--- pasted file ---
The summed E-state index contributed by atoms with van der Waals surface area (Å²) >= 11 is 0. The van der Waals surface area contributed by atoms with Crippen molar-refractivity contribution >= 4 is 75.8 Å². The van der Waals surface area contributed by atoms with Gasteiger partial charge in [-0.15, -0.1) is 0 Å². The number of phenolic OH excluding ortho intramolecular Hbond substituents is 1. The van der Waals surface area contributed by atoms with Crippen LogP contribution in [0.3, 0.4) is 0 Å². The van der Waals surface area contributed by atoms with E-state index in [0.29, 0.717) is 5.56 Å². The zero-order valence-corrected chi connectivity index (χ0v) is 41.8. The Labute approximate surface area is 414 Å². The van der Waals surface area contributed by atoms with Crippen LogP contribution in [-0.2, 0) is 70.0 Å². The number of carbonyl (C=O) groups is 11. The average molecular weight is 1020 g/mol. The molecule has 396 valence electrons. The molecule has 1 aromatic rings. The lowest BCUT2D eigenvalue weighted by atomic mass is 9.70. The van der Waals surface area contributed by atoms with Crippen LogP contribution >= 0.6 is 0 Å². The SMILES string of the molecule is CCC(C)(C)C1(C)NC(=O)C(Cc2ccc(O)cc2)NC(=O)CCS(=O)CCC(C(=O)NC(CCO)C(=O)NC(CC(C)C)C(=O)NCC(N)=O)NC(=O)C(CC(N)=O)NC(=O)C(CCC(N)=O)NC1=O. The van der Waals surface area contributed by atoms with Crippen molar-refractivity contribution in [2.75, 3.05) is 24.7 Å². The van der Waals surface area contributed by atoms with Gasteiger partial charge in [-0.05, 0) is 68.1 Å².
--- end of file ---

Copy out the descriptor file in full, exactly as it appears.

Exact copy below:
The summed E-state index contributed by atoms with van der Waals surface area (Å²) >= 11 is 0. The van der Waals surface area contributed by atoms with Crippen molar-refractivity contribution >= 4 is 75.8 Å². The van der Waals surface area contributed by atoms with Gasteiger partial charge in [-0.15, -0.1) is 0 Å². The number of phenolic OH excluding ortho intramolecular Hbond substituents is 1. The van der Waals surface area contributed by atoms with Crippen LogP contribution in [0.3, 0.4) is 0 Å². The van der Waals surface area contributed by atoms with E-state index in [0.29, 0.717) is 5.56 Å². The zero-order valence-corrected chi connectivity index (χ0v) is 41.8. The Labute approximate surface area is 414 Å². The van der Waals surface area contributed by atoms with Crippen LogP contribution in [-0.2, 0) is 70.0 Å². The number of carbonyl (C=O) groups is 11. The average molecular weight is 1020 g/mol. The molecule has 396 valence electrons. The molecule has 1 aromatic rings. The lowest BCUT2D eigenvalue weighted by atomic mass is 9.70. The van der Waals surface area contributed by atoms with Crippen LogP contribution >= 0.6 is 0 Å². The SMILES string of the molecule is CCC(C)(C)C1(C)NC(=O)C(Cc2ccc(O)cc2)NC(=O)CCS(=O)CCC(C(=O)NC(CCO)C(=O)NC(CC(C)C)C(=O)NCC(N)=O)NC(=O)C(CC(N)=O)NC(=O)C(CCC(N)=O)NC1=O. The van der Waals surface area contributed by atoms with Crippen molar-refractivity contribution in [2.75, 3.05) is 24.7 Å². The van der Waals surface area contributed by atoms with Gasteiger partial charge in [-0.05, 0) is 68.1 Å².